When I think about my life BC (before children) I feel slightly ill. All those idle hours! BC, my weekends consisted of little more than reading the newspaper, doing a little exercise, maybe going for dinner. Yes, it was lovely. But my life outside of work was also extremely unproductive.
BC, I could have busted-out a novel in 5 seconds flat with all that spare time. So, why didn’t I? Why did I wait until AD (after delivery)? – quite possibly the most inconvenient time of all with which to embark on a consuming interest.
Picture this. It’s 2011, and I have a two year old toddler whose just discovered the word ‘why’ and a baby who wakes 4-5 times a night for feeding. Naturally, I decide it’s the right time to enrol in a creative writing masters. Naturally.
But here’s the thing. No one chooses to become a writer. Writing chooses you. It’s a compulsion. An itch that must be scratched. In 2011, I was very itchy indeed. And no. It definitely wasn’t nits (they came in 2014).
The truth is – motherhood made me a writer. For 20 years, I’d been a journalist dealing only in facts and truth. I never thought about creativity, at least not until my first child came along.
To see a baby staring in wonder at their hands is to re-discover one’s own sense of wonder. To watch them play with their own shadow is to re-discover wonder in the world. To witness them engaging in imaginary play is to re-discover the enormous well of creativity with which we are all born.
In the first 18 months AD, as I rocked and cuddled and kissed and fed and swung, I felt the stirrings. A need to exercise the part of my brain that for too long had been dormant. I knew it was still there. My babies had shown me; it’s part of being human.
Of course, in the six years since embarking on this creative writing caper, it hasn’t all been easy. Nothing worth doing ever is. You know the old joke about how a child spells ‘love’? It’s T-I-M-E.
Writing and parenting aren’t always compatible. Both require a level of absorption that means that one task must take precedence over the other, and it’s usually the children that take priority.
However, I do believe there’s never been a better time to be a writing mother (apologies Malcolm, for stealing your line).
You only have to look at two new Australian releases for confirmation.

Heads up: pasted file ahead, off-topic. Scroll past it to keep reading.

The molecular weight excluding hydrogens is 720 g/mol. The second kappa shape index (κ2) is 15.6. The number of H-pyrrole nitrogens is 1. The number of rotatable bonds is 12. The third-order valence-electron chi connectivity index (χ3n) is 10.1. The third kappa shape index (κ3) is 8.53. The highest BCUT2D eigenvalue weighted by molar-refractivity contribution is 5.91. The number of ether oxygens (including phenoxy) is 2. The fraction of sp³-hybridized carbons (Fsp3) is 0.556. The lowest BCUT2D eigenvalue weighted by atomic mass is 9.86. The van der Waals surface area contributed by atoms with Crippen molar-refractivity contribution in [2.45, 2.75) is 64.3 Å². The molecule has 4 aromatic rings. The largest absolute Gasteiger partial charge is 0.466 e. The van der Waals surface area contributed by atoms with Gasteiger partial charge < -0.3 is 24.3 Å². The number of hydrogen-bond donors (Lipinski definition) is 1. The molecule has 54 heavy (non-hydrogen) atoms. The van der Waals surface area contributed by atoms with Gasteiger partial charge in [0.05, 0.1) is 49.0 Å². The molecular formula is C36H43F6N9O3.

In terms of tone, The Golden Child (Wendy James) and Crazy, Busy, Guilty (Lauren Sams) couldn’t be more different. The Golden Child is domestic-noir at its best, while Crazy, Busy Guilty has the feel of a sit-com, with wonderful humour and a terrific first-person voice.
However, what they share is a clear-eyed focus on motherhood. While Sams’ writing is bright and breezy as her main character, Georgie, confronts the challenges of single motherhood, Crazy, Busy, Guilty also confronts some important truths about motherhood.
‘We all know what motherhood’s really like. Nobody has the energy to make sugar-free muesli bars for lunch boxes and compost every single scrap of vegetable and make a Sunday roast every week without fail. Nobody does it all the time. Nobody plan playdough fun crafternoons every single day, without every resorting to plopping their kids down in front of a Ben and Holly DVD and sneaking off the the kicthen for a glug of win from the bottle. My bet is that you’re Just Trying to Keep Everyone Happy Mum. You have a child – or children – and a job. A husband, maybe a wife. Friends. Mothers. Fathers. Sisters. Brothers. A boss. Employees. Your own interest. Your life is full, which you like but also find terrifying because if one ball drops the rest may come crashing down soon after…. You are sick of answering questions like ‘How do you do it?’ – as if you are some sort of superwoman. You know what the real answer is: by missing out on other things.’
See what I mean? It’s honest, relatable stuff (if you’re a middle-class, working, western mum). The Golden Child contains similar truth bombs. Beth is the mother of an accused bully. Andi is the mother of the victim. Neither can work out where they’ve gone wrong, but they’re quite sure they’ve failed in some way, and neither is sure they really know their own child. It’s every parent’s nightmare.
‘But now, now she must rethink everything. Because if good children are proof of good parenting, then what about bad children.’
This book touches on so many things that keep middle class parents away at night – bullying, social media, discipline, entitlement – and there’s a delicious twist that I certainly didn’t see coming.
In the grand scheme of literature, fiction that explores motherhood is a relatively new phenomenon. And fiction that explores motherhood and is written by mothers is even more recent. If this was 1957, neither of these books wouldn’t have been published. If this was 1957, Wendy James and Lauren Sams would have been expected to be at home, tending the children and never daring to enter into something as frivolous as writing a book.
Thankfully, in 2017, domestic life is seen a sphere worthy of fictional exploration.
Mothers, writing mothers included, have come along way. Of course there are now different issues to face and battles to fight (the juggle of work and family requires the prowess of a circus clown). But the journey is not such a solitary one. We have books such as The Golden Child and Crazy, Busy, Guilty which have the power to make mothers feel less alone, feel that their experience of motherhood (good and bad) is one that is shared.
Too often, motherhood is seen as an impediment to the writing life. But it is also an experience that is rich with ups and downs, joys and tragedy, tears and laughs.
I can think of no better fodder for fiction…